"The Most Probable Song Title" Solved

For this lab you will be using Ruby. Although Ruby is Hybrid language which combines Scripting, Imperative, Functional, and Object-Oriented concepts, we will be focusing simply on the Scriptin and Imperative elements. Thus, solutions utilizing Functional or OO capabilities will be heavily penalized.
You can install ruby using instructions found at the following sites:
Windows
Mac
Linux
Concepts we will explore as a part of this Lab:
Regular Expression - See this tutorial and this too
Ruby - See this tutorial
Procedural Languages
Step -1: Fork and Clone this
Repository
1. Using the Fork button above fork your own version of this repository.
2. On your system, use your installation of Git to clone your fork of this repo on your local
machine.
3. Once you have the repository cloned, you can continue on.
Step 0: Getting everything ready
1. Install Bundler
gem install bundler
2. Install project dependencies (from the project root directory)
bundler install --binstubs
Dataset
This lab will make use of a dataset containing a million song titles. This dataset is used in various
machine learning experiments and is provided by the Laboratory for the Recognition and
Organization of Speech and Audio at Columbia University. I have added this dataset to the
repository under the name unique_tracks.txt
In addition, I have created a subset of this dataset containing only song titles that begin with the
letter "A". We will use this file for debugging and testing purposes. This can be found in the file
a_tracks.txt .
File Templates
There are four files of concern in the project directory:
ruby_lab.rb - This is the ruby template in which you will add code to complete this
assignment. You are given some code, do not remove this code unless you are sure of what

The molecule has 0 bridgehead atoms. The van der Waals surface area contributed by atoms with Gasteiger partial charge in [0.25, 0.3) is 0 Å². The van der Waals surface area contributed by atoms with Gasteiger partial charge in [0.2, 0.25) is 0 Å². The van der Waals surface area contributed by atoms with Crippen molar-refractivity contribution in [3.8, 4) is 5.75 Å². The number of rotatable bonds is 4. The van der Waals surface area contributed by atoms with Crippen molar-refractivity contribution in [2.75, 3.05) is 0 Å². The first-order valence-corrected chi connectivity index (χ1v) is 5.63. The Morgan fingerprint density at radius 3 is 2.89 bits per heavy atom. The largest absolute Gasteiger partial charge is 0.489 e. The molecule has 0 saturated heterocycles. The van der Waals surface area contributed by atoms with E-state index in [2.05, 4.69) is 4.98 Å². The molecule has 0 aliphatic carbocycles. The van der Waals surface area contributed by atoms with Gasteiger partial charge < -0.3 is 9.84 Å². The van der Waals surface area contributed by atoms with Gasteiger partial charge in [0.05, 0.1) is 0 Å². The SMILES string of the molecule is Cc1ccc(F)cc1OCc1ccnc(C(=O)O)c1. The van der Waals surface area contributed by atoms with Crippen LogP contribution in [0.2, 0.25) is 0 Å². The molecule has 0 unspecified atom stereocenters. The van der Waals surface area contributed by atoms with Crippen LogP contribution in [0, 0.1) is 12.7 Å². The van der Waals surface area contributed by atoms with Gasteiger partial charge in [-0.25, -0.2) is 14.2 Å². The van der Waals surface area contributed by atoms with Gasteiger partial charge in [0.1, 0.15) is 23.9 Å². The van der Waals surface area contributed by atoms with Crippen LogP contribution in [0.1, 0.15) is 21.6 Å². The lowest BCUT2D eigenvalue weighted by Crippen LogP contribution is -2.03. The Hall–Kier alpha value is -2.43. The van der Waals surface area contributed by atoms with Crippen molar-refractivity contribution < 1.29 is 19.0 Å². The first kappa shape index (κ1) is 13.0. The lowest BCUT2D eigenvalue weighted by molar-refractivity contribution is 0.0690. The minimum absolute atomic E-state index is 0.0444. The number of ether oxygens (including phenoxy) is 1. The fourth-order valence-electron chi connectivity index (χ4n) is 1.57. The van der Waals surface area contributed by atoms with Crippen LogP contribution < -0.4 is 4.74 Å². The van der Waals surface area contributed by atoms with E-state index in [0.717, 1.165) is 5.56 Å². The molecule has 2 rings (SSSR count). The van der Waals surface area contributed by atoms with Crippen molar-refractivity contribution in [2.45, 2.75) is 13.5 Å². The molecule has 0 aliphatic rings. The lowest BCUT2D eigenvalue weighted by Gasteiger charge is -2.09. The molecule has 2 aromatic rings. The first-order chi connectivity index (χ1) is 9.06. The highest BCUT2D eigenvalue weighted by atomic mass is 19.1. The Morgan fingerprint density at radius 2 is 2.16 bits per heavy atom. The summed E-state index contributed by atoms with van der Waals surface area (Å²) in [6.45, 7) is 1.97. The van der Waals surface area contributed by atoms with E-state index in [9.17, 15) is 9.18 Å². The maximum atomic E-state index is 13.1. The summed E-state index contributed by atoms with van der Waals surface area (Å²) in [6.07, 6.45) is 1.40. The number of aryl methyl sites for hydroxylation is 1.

you are doing. If the tests do not pass due to your modifications, you will lose credit.
questions.txt - This is the file in which you will answer identified questions as part of the lab.
a_tracks.txt - A small testing data set which is a subset (only tracks with titles starting with
"A") derived from the next file.
unique_tracks.txt - The million record data set which we will use for the lab.
There are some other files:
spec/*spec.rb - These are test files used by RSpec to evaluate your code.
.rspec - This indicates to RSpec that this project can be tested
Gemfile - provides the specicification of dependencies for this project
README.md - this markdown file
This program takes as input the dataset file. For example, I execute the program at the command
line as follows:
$ ruby ruby_lab.rb unique_tracks.txt
This initial template gives code to loop through each line of the file and prints out the line. You
probably will not want to keep this line. Remember you use Ctrl+C or Cmd+C to cancel the
execution of the program.
Pre-processing
Step 1: Extract song title
Each line contains a track id, song id, artist name, and the song title, such as:
TRWRJSX12903CD8446<SEPSOBSFBU12AB018DBE1<SEPFrank Sinatra<SEPEverything Happens To Me